The program was launched in 2008 as a way for a person to make a charitable donation to a municipality or prefecture of their choice—whether or not it was their hometown. Donors can even specify the purpose for which they want the money to be used: educational projects and helping the elderly are two examples. Beyond the feel-good aspect, though, there are two benefits that make donating all the sweeter.
The first of these is that donations are tax deductible: depending on how much you donate and your household’s income, you can claim back almost the entire donation. In general, the more tax you pay, the more you can claim back under donations to the Furusato Nozei program.
The other benefit… The municipalities and prefectures often send back “thank you” gifts to donors, typically in the form of local products and specialties. A tax break and return goodies into the bargain—what’s not to like?
Power over the purse. Taxpayers in Japan decide how their taxes are spent.
Yes that is right. Power over the purse, an authority granted only to politicians, members of Congress( House of Representatives) and local councils( I think) of municipalities, cities and provincial government.
Furusato Tax, as it is popular known in Japan, grants the same power to tax payers. Essentially, it let tax payers decide how their taxes will be spent. At the moment, it only covers a small percentage of ones income tax and limited only to allocating the tax to local government units and or villages.
It is done on an annual basis too. You can decided to donate to a different local government unit next time around. The main purpose of the program is to support development in the countrysides by channeling taxes away from big cities like Tokyo. However, the program also make the intended beneficiaries ( local government units) compete and be more accountable. They would need to 'sell' to tax payers the projects they intend to fund and explain how the money was spent.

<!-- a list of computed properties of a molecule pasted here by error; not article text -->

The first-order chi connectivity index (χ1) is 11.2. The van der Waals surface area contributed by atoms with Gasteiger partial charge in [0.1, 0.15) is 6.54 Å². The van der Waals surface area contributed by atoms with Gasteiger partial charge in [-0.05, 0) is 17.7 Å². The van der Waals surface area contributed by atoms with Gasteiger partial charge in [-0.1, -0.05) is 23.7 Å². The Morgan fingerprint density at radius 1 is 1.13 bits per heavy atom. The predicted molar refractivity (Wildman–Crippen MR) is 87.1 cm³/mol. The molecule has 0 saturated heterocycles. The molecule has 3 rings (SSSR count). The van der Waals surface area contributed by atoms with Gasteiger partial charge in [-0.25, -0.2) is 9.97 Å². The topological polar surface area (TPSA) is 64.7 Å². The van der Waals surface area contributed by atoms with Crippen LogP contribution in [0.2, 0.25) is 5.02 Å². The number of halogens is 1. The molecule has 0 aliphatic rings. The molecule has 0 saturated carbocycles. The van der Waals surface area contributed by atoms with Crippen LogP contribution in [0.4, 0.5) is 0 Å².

As an added appeal to tax payers, local government units who receive your taxes, lavish the donor with 'tokens' of gratitude from as simple as a 'thank you' note to as enticing as a 2 kilograms of sirloin steak, a paraglading tour, and many more.
Just this year, our family was gifted with a 700.00$ voucher that can be use on any MontBelle strore( Japan's largest outdoor product company akin to NorthFace). Already, we've spent 200.00$ of that on a very nice and lightweight down sleeping bag. Tomorrow, we are travelling to a rural village next to the Japan Alps with a 2days/3nights paid for by the village that received our tax donation. Power over the purse.
Who says democracy is limited only to casting ones ballot?!
Good initiative indeed. But I think the best tax policy is zero income tax, governments to survive on their roughly dozen types of consumption-based taxes (VAT, excise tax, travel tax, property tax,...). Then people will have more money in their pockets and they can spend more, like buying more fruits and veggies from Cagayan Valley or Bicol, etc., or visiting those regions and provinces and spend money there. Those provinces and cities of course will be competing with each other to attract more tourists, local and foreign, knowing that people have more money in their pockets than before. A few countries have zero income tax policy -- Brunei, UAE, Monaco,... Some have flat 10%, flat 12%, tax.
The second best tax policy is this type. But I think the national central planners will hate this type of "power to the purse" by the taxpayers. Remember they are so bright, so intelligent, they have so many data, and they are backed by dozens of consultants with PhD, the foreign aid agencies, so they can't be wrong, right?
The third best tax policy perhaps is status quo but income tax will be as small as possible, like 5-10% flat rate.
Nonetheless, this "Furusato tax" would be one of the models in citizen empowerment.-------------
Tax Cut 24, Tax reform forum in Ateneo, March 26, 2016
Tax Cut 25, Presentation at Ateneo Ignite's Tax Exchange, June 04, 2016